OCEAN TOWNSHIP – Senator Vin Gopal joined Assembly Members Eric Houghtaling and Joann Downey to announce that the Ocean Township School District will receive $586,000 in state aid to implement or expand quality early childhood education programs.
“This funding will help Ocean Township’s students get a stronger start than ever before,” said Gopal (D-Long Branch), who represents Ocean Township in the State Senate. “A quality preschool education can be critical for giving kids a leg up on basic skills like reading, writing, and mathematics, and I’m sure that this essential funding will go a long way toward improving outcomes for students across the district.”
“Every child deserves to have a quality childhood education, and high-quality preschool is one of the best investments we can make to help our kids succeed,” said Downey (D-Freehold). “As a parent of two young girls, I know how important an early childhood education can be to a child’s development, and I’m glad to see more New Jersey students gain access to that quality education than ever before.”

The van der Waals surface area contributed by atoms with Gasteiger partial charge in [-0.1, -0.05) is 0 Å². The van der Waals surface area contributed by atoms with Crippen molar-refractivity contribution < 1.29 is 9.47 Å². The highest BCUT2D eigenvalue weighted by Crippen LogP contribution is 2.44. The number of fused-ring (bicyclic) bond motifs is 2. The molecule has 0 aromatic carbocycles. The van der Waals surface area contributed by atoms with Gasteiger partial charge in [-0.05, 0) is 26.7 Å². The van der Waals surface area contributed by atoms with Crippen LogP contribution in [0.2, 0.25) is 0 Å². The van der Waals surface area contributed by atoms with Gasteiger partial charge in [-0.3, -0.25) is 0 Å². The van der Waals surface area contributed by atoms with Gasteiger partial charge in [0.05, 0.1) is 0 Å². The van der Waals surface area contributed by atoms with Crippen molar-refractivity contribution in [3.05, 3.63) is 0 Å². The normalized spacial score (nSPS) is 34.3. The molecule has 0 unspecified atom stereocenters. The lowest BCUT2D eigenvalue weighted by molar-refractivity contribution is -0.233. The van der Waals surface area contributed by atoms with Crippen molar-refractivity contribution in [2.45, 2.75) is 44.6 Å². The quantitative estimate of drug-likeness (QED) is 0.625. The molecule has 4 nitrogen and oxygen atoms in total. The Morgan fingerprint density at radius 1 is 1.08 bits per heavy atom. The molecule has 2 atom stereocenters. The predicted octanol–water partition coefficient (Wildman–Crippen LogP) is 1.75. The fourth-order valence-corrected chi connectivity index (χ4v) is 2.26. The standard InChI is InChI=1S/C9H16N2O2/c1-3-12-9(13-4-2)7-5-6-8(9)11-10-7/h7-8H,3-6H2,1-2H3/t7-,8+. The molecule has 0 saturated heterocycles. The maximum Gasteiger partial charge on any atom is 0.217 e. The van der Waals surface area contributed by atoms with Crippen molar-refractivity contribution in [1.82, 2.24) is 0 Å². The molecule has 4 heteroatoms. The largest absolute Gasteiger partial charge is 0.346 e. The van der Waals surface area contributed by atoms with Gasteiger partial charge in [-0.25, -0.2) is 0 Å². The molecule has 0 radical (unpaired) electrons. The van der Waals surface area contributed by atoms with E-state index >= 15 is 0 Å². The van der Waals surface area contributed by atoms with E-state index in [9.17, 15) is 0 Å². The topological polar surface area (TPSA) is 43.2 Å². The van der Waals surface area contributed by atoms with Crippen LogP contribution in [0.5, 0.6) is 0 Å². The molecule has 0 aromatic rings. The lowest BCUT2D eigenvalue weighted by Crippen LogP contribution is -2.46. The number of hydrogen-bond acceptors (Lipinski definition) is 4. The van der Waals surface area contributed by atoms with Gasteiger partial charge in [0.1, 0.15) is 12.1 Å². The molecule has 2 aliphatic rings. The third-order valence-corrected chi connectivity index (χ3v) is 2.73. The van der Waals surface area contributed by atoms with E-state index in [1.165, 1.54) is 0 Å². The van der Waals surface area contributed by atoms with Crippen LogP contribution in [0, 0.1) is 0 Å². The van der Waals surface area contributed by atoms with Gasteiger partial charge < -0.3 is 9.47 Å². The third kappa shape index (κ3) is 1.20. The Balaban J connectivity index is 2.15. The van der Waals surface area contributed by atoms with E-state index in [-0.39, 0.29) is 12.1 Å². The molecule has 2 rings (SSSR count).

“Every dollar we invest in our kids’ education before they even step into a kindergarten classroom pays off in incredible amounts five, ten, and even twenty years down the line,” said Houghtaling (D-Neptune). “Preschool can open so many doors for our kids, giving them a lifelong love of learning and putting them directly on the path to success.”
The funding, which will come from an allocation of $20 million for Preschool Education Aid in the FY2020 state budget and will be provided by October 1, continues New Jersey’s largest-ever expansion of quality early childhood education programming to schools throughout the state.
High-quality preschool programs are identified as transitioning to a full-day program, with a certificated teacher, an aide, small class sizes, and inclusive of children with special needs who have an individualized education program.
Each school district implementing or expanding to high-quality preschool programs this school year has at least 20 percent of its student population receiving free or reduced lunch or had been receiving partial state funding to address pockets of poverty.